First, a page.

A nuisance bear vs. a threatening bear
When news first emerged that a Woody Creek man had killed a young bear and tossed its body in the Roaring Fork River, he asked that people wait until all the facts were in before forming an opinion.
Now more information is available, after a District Attorney’s Office announcement this week. And although prosecutors decided not to charge Patrick Fox in the case, Fox is still apt to be judged critically in the court of public opinion.
Deputy District Attorney Lawson Wills said his decision against filing charges stems from new state legislation giving people greater latitude in killing threatening bears. That legislation does indeed make it harder to make a legal case against Fox, but his actions remain questionable on moral grounds.
According to an investigation by the DA’s office, the bear had “taken residence” on Fox’s property for at least two days, partly due to dog food left in the area, by Fox or someone else. After unsuccessfully trying to scare it off with pepper spray capsules released from a gun, Fox shot it.
The new law allows for trapping, killing or disposing of bears, mountain lions or dogs without a permit when necessary to protect livestock, real property, a motor vehicle, or a human life. Wills notes that Fox was concerned about damage the bear was doing to trees. Fox also said the bear came within 40 feet of a disabled person on the property.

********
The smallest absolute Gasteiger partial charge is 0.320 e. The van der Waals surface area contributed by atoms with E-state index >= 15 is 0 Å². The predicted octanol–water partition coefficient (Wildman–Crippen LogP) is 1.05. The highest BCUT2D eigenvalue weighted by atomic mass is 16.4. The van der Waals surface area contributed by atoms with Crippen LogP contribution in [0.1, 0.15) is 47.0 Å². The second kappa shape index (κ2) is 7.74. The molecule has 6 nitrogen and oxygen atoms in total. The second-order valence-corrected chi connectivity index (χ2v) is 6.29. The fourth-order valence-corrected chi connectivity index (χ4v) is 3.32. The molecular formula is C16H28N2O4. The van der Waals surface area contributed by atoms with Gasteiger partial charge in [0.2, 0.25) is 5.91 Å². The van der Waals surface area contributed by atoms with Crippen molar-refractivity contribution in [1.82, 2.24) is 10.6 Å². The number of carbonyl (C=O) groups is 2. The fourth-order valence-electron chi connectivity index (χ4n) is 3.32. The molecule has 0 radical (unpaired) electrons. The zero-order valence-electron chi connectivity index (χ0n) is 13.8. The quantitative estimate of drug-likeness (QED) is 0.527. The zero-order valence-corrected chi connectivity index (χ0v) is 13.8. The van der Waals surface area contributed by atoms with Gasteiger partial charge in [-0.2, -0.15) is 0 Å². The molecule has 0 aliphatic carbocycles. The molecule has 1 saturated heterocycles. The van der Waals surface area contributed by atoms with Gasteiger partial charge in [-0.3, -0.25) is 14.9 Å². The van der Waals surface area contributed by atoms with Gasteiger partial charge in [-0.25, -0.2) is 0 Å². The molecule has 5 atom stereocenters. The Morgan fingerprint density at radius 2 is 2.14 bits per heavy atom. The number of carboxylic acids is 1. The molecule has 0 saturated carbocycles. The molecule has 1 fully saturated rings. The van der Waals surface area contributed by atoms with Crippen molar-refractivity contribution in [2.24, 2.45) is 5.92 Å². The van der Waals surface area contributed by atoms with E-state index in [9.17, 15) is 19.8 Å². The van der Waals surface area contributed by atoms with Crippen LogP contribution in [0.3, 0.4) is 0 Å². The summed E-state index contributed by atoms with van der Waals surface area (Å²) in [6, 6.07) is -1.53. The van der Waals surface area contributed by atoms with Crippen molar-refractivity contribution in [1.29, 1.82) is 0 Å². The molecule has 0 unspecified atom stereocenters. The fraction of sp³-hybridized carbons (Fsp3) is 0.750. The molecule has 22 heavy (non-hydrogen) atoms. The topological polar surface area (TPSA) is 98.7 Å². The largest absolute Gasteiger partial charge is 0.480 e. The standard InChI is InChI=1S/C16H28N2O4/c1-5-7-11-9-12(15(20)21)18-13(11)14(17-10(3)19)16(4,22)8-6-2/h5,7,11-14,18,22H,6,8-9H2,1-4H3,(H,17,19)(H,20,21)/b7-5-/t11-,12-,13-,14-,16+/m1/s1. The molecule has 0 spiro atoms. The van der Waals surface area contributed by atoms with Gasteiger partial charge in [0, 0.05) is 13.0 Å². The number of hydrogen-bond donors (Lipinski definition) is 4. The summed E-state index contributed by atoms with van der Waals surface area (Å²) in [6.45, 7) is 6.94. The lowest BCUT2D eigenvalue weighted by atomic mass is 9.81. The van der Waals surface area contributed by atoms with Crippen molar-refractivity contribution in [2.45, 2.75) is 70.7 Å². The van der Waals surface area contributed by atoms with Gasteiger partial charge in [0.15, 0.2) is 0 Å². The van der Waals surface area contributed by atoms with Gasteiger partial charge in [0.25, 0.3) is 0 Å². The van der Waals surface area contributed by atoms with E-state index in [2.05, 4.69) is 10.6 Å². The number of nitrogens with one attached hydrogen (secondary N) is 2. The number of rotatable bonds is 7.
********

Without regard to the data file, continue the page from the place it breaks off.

But Wills believes the bear wasn’t aggressive, and was more of a nuisance than a threat.
Still, Wills’ decision was right. It would have been hard for him to prove the shooting wasn’t necessary, given the circumstances of the case and the intent of the new law, even if it doesn’t take effect until Aug. 6. But it remains troubling that, before reaching for his gun, Fox didn’t consult with the state Division of Wildlife. DOW might have been able to get involved in removing the food source and finding a nonlethal way to get rid of the bear.
Also, Fox’s dumping of the body afterward suggested little intention of reporting the death as required within five days. But there’s no way of knowing, since a neighbor reported the incident a day after it occurred.
Fox’s actions might at least approach the letter of the new law. But they don’t meet the spirit of how humans should interact with bears if both are to co-exist peacefully in Colorado. By working more cooperatively with DOW, people generally should be able to avoid taking the kinds of actions Fox felt to be necessary.
Also, people need to think differently about taking an animal’s life when only property, versus livestock or human lives, is at stake. If the new law results in repeated examples of people acting on their own to kill predators where lesser actions should have sufficed, it will be time to question the law as much as the killers.
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